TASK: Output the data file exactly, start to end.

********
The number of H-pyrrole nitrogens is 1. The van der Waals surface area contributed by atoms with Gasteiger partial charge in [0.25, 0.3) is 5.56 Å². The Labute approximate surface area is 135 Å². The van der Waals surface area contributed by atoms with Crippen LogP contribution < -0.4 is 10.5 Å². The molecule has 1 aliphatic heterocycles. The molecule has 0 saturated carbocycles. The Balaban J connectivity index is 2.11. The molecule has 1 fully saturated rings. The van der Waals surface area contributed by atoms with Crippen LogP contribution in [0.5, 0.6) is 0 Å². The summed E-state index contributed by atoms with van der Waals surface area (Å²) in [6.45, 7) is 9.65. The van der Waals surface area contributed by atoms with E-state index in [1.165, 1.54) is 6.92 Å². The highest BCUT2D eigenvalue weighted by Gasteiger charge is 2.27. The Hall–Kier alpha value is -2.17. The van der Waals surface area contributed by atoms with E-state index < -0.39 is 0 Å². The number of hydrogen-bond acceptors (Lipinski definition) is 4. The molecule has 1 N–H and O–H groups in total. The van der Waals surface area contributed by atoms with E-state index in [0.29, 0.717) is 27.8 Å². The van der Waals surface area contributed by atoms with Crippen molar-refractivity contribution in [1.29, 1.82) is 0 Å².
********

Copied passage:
The number of H-pyrrole nitrogens is 1. The van der Waals surface area contributed by atoms with Gasteiger partial charge in [0.25, 0.3) is 5.56 Å². The Labute approximate surface area is 135 Å². The van der Waals surface area contributed by atoms with Crippen LogP contribution < -0.4 is 10.5 Å². The molecule has 1 aliphatic heterocycles. The molecule has 0 saturated carbocycles. The Balaban J connectivity index is 2.11. The molecule has 1 fully saturated rings. The van der Waals surface area contributed by atoms with Crippen LogP contribution in [0.5, 0.6) is 0 Å². The summed E-state index contributed by atoms with van der Waals surface area (Å²) in [6.45, 7) is 9.65. The van der Waals surface area contributed by atoms with E-state index in [1.165, 1.54) is 6.92 Å². The highest BCUT2D eigenvalue weighted by Gasteiger charge is 2.27. The Hall–Kier alpha value is -2.17. The van der Waals surface area contributed by atoms with E-state index < -0.39 is 0 Å². The number of hydrogen-bond acceptors (Lipinski definition) is 4. The molecule has 1 N–H and O–H groups in total. The van der Waals surface area contributed by atoms with E-state index in [0.29, 0.717) is 27.8 Å². The van der Waals surface area contributed by atoms with Crippen molar-refractivity contribution in [1.29, 1.82) is 0 Å².